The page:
This, of course, was not unprecedented. Only ten years previously, the fledging lighthouse on Capel Island had been capped in case it was ever needed again. So far, it hasn't but Ardnakinna has.
The Cork Constitution of 28th December 1852 raises the possibility that this was not the first tower on the site: -


Certainly, there is no 'disused fort' at Ardnakinna Point on the 1st edition OS map, nor indeed anywhere in the vicinity but it is noteworthy that the current grounds at the lighthouse are surrounded by the remains of a wall, for which the beacon itself had no use. However, these bits of rectangular wall certainly seem newer than the early 1800s, so perhaps I am wrong on this. 
What is interesting is the 'old watchman,' who could well have been the caretaker alluded to in the Irish Lights snippet.


The following article from the Kerry Evening Post 16th June 1860 makes it clear that, ten years after the tower was built, it was still in the Ballast Board's mind to make this tower a proper, card-carrying lighthouse.


However, the plan seems to have been scuppered by the end of 1861, as reported in the Cork Examiner of 23rd December of that year. A Captain Greenway, an old seaman, 38 years at sea, speaking at a Famine Meeting in Castletown, put forward a resolution that was passed.


However, Lord Palmerstown, the Lord Lieutenant of Ireland, refused to sanction these famine works on the grounds that the work would be completed by skilled specialists from outside the area and thus would not help alleviate the famine in the area. The Ballast Board, according to an 1894 report also made the decision not to proceed with the light as it would have been unsafe for sailing vessels to access Berehaven via the narrow strait at Ardnakinna and should circumnavigate the island via the far (eastern) end of Bere Island, where a beautiful lighthouse (Roancarrig) proudly sat.



Ardnakinna from the mainland, the Sheeps Head peninsula behind 

Ridiculously, I have been unable to find a sketch, photo or oil painting of the unlit beacon, which, although a bit of a trek to reach via land, is in plain view from the mainland. Maybe the fact that Bere Island was for many years a large British naval port explains the secrecy. 
During the First World War, the British coastguards built a lookout dwelling in the corner of the lighthouse compound, clearly visible in the top two photographs to the left of the tower. A submarine net was also established from Ardnakinna to the mainland to stop German U-boats attcking the British fleet in Berehaven harbour as they did at Scapa Flow.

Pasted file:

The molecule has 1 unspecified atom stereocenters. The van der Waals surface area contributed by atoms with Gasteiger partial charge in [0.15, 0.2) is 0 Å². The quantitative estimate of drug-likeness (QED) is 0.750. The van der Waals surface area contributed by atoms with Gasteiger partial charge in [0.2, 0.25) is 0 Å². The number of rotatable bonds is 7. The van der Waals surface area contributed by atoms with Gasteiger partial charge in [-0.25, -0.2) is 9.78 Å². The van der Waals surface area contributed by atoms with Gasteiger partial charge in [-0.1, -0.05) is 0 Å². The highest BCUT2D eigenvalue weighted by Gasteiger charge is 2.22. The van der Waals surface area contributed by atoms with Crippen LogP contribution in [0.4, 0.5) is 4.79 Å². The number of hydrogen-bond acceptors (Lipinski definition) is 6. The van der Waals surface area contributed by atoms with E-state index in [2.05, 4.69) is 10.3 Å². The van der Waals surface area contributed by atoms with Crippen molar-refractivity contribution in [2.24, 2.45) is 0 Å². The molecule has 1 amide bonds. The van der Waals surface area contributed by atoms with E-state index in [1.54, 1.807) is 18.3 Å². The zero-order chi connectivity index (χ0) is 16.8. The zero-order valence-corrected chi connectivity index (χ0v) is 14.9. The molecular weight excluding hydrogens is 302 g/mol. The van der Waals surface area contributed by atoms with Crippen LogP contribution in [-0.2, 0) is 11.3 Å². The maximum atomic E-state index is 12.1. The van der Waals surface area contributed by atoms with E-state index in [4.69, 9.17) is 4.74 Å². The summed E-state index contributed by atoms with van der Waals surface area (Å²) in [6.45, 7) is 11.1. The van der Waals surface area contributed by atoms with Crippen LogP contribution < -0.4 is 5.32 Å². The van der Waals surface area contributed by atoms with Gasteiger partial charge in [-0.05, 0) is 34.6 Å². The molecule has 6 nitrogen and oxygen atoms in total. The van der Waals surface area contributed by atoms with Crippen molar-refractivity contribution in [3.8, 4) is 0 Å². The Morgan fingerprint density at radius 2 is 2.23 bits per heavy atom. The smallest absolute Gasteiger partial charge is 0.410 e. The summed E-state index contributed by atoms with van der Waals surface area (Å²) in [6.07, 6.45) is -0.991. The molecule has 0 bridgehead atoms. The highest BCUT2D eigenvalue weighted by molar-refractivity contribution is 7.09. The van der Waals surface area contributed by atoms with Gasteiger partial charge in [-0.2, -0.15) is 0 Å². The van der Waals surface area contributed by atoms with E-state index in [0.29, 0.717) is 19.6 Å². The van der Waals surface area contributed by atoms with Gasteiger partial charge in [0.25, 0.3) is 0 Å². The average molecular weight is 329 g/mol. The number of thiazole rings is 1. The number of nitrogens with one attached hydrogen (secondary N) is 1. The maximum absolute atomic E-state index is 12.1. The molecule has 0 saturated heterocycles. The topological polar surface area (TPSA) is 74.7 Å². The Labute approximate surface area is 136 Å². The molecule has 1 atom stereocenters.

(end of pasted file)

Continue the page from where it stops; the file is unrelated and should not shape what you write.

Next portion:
The above-mentioned lookout dwelling was inadvertently responsible for the death of 'a British military caretaker,' one Thomas McClure in 1934. Obviously satisfied that there was no further need of a lookout station on the west end of Bere Island, Thomas and a man called James Sullivan, were told to pull the building down. Unfortunately, while doing the job, an eight foot square section of wall fell on top of Thomas and he died of shock from his injuries. He left a widow and a young baby girl.

A much better view of Ardnakinna from the mainland (photo by Pat Tubby)

Eventually, during the 1960s, over 100 years after it was first constructed, Ardnakinna achieved its light. On the 23rd November 1965, the Evening Echo wrote


The article also said that a road had been built to the lighthouse from the landing place in 1860 but this had been totally reclaimed by nature and a new road had to be built. A new landing place also had to be constructed 'opposite,' which I'm taking to mean on the mainland. Hopefully they removed the submarine net.
In conclusion, the Echo said, the lights would be exhibited that evening at a special ceremony attended by the bigwigs of Irish Lights. But, it seems, it was not to be, as T.G. Wilson explains, in his 1968 book, The Lighthouse Service: -



The new light, now nearly 60 years old


Wednesday, June 12, 2024

The Lost Lighthouse of Sackville Street

 

Nelson's Pillar looking out over a strangely deserted Sackville Street in 1811 (Wikicommons)

From its inception in Dublin's main thoroughfare in 1809, Nelson's Pillar received criticism from the city's inhabitants, criticism that slowly increased as the mood of nationalism and anti-empiricism grew over the next 150 years. To be fair, much of the displeasure centred on the top and bottom of the edifice. The top was decorated by the 13ft (4m) figure of an admiral of the British Navy, sculptured by Alexander Kirk, and the bottom commemorated four naval battles he won - Trafalgar, Copenhagen, St. Helena and the Nile. Tourists could climb the 166 steps for a small fee and gaze from the figure on top to gaze upon the symbol of anti-British resistance - the GPO - a few yards away. And other buildings, of course.
Generally, though, the bit between the top and the bottom, received little criticism. Built of black limestone and Wicklow granite, the 120 ft (37m) doric column, largely escaped the ire of the population, except maybe for an anonymous versifier (it could well have been John Swan Sloane!) writing in the Irish Builder of 15th June 1876: -